Can you keep your wedding budget in check? Well, it all depends how much research you do in advance. You may THINK you’ve thought of everything, but there many little things you might not have planned for. This can add up. I read an article from the huffpost.com recently. They had some good points to consider…all items that I encountered with my own daughters.
Postage is a not an insignificant charge; especially as your invitations may require more than one stamp. When my girls were planning their weddings, I’d buy a page of wedding stamps every couple of weeks. I purchased extra, so they also had stamps for their thank you notes. One of the girls’ future mother-in-laws would also surprise her with a book of wedding stamps every now and then as well. It really helped.
Vendor meals were not something I thought about until I was placing my final order for my first daughter’s meal count. All of a sudden I was hit with the cost of 8 additional meals. At $ 100.00 a head, not an insignificant cost. Many caterers have “vendor meal pricing”, however, which can be as much as 50 % off the price of guest meals.
I signed daughter # 2’s venue contract and thought I was done. But no…there were extras to consider…do we want lights, extra decorations, etc., etc. I wasn’t going to go with the light package, but I sure liked it. (Photo below – of my best friend, and her handsome son, (MY son-in- law!), at the venue WITH the light package).
Inclement weather…What if it rains? Well…it did at daughter Maggie’s wedding. We decided to book a tent 4 days out when the weather looked inclement. It was a good call. And at only $1,000, a lifesaver…but wait, add a delivery charge, light package, set up package, etc., etc. and it was almost $ 2,000. This was NOT budgeted in…But in the grand scheme of things, there was no other option. Below is daughter Maggie dancing with her Dad.– in the tent 🙂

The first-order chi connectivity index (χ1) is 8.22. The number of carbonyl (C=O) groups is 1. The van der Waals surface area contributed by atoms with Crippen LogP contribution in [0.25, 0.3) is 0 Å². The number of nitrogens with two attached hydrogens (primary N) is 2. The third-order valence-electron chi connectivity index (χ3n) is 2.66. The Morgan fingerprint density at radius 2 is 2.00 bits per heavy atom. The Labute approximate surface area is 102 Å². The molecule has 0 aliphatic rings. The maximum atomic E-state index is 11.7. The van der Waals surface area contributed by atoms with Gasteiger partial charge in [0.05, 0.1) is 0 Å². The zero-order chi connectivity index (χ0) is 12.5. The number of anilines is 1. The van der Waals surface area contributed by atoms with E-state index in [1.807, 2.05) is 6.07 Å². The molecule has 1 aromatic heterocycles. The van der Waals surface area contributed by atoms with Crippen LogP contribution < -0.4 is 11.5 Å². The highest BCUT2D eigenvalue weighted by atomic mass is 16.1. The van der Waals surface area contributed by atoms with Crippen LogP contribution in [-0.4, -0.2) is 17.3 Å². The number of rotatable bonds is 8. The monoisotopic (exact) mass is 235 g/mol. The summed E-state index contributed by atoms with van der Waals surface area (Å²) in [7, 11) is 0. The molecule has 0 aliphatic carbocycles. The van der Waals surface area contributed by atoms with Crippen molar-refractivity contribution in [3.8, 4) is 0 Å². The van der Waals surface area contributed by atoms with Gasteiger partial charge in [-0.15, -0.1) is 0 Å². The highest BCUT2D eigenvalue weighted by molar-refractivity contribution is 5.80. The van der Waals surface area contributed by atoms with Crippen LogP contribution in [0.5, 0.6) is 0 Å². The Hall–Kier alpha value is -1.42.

GRATUITIES…don’t forget to plan for this. It’s a big expense, and one you don’t want to scramble to round up the week of the wedding. Below is a great guideline.
Decide How Much to Tip
For specific suggestions, see this “Tipper’s Table,” excerpted from event planner Mindy Weiss’s The Wedding Book($23, amazon.com):
Bartenders: 10 percent of the total liquor bill (to be split among them)
Bathroom attendants: $1 to $2 per guest
Catering manager: $200+ or a personal gift
Coat check attendants: $1 to $2 per guest
Hairstylist: 15 to 20 percent
Hotel chambermaids: $2 to $5 per room; $10 to $15 if you used a suite as your dressing room
Limo or bus drivers: 15 percent
Maitre d’hotel or headwaiter: 1 to 3 percent of food and beverage fees
Makeup artist: 15 to 20 percent
Musicians: 15 percent of fee for ceremony musicians; $25 to $50 per musician for reception
Photographer/videographer: If you’re paying a flat fee with no overtime, $100
Valet or parking attendants: $1 to $2 per car; 15 percent for valet parking
Waiters: $20 and up each (distributed by the catering manager or maitre d’)
Wedding planner: 15 percent of fee